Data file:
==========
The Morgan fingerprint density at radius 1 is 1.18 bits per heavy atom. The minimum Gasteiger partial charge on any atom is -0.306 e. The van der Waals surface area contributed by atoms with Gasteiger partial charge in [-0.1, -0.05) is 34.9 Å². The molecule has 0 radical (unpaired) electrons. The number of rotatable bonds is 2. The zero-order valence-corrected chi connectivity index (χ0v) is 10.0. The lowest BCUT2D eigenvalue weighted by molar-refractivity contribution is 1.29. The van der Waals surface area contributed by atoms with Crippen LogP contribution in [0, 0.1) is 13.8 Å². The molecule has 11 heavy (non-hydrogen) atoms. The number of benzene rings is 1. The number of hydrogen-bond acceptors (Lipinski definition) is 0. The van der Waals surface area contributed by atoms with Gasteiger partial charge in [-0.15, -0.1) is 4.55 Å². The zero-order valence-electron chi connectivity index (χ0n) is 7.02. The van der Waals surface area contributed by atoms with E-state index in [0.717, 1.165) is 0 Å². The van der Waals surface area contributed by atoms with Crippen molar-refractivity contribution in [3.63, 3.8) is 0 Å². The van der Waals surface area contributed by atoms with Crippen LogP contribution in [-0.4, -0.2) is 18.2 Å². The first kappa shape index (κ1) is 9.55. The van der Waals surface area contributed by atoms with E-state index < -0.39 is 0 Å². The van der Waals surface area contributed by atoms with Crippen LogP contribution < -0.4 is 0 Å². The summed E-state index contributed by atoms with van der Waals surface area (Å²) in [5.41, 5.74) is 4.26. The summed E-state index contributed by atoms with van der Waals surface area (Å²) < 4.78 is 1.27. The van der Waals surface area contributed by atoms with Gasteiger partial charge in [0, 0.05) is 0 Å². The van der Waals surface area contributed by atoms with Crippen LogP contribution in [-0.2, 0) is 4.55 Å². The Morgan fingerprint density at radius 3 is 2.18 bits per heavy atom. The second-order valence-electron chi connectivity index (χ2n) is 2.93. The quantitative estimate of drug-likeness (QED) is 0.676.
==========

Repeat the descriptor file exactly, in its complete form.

The Morgan fingerprint density at radius 1 is 1.18 bits per heavy atom. The minimum Gasteiger partial charge on any atom is -0.306 e. The van der Waals surface area contributed by atoms with Gasteiger partial charge in [-0.1, -0.05) is 34.9 Å². The molecule has 0 radical (unpaired) electrons. The number of rotatable bonds is 2. The zero-order valence-corrected chi connectivity index (χ0v) is 10.0. The lowest BCUT2D eigenvalue weighted by molar-refractivity contribution is 1.29. The van der Waals surface area contributed by atoms with Crippen LogP contribution in [0, 0.1) is 13.8 Å². The molecule has 11 heavy (non-hydrogen) atoms. The number of benzene rings is 1. The number of hydrogen-bond acceptors (Lipinski definition) is 0. The van der Waals surface area contributed by atoms with Gasteiger partial charge in [-0.15, -0.1) is 4.55 Å². The zero-order valence-electron chi connectivity index (χ0n) is 7.02. The van der Waals surface area contributed by atoms with E-state index in [0.717, 1.165) is 0 Å². The van der Waals surface area contributed by atoms with Crippen molar-refractivity contribution in [3.63, 3.8) is 0 Å². The van der Waals surface area contributed by atoms with Crippen LogP contribution in [-0.4, -0.2) is 18.2 Å². The first kappa shape index (κ1) is 9.55. The van der Waals surface area contributed by atoms with E-state index < -0.39 is 0 Å². The van der Waals surface area contributed by atoms with Crippen LogP contribution < -0.4 is 0 Å². The summed E-state index contributed by atoms with van der Waals surface area (Å²) in [5.41, 5.74) is 4.26. The summed E-state index contributed by atoms with van der Waals surface area (Å²) < 4.78 is 1.27. The van der Waals surface area contributed by atoms with Gasteiger partial charge in [0, 0.05) is 0 Å². The van der Waals surface area contributed by atoms with Crippen LogP contribution in [-0.2, 0) is 4.55 Å². The Morgan fingerprint density at radius 3 is 2.18 bits per heavy atom. The second-order valence-electron chi connectivity index (χ2n) is 2.93. The quantitative estimate of drug-likeness (QED) is 0.676.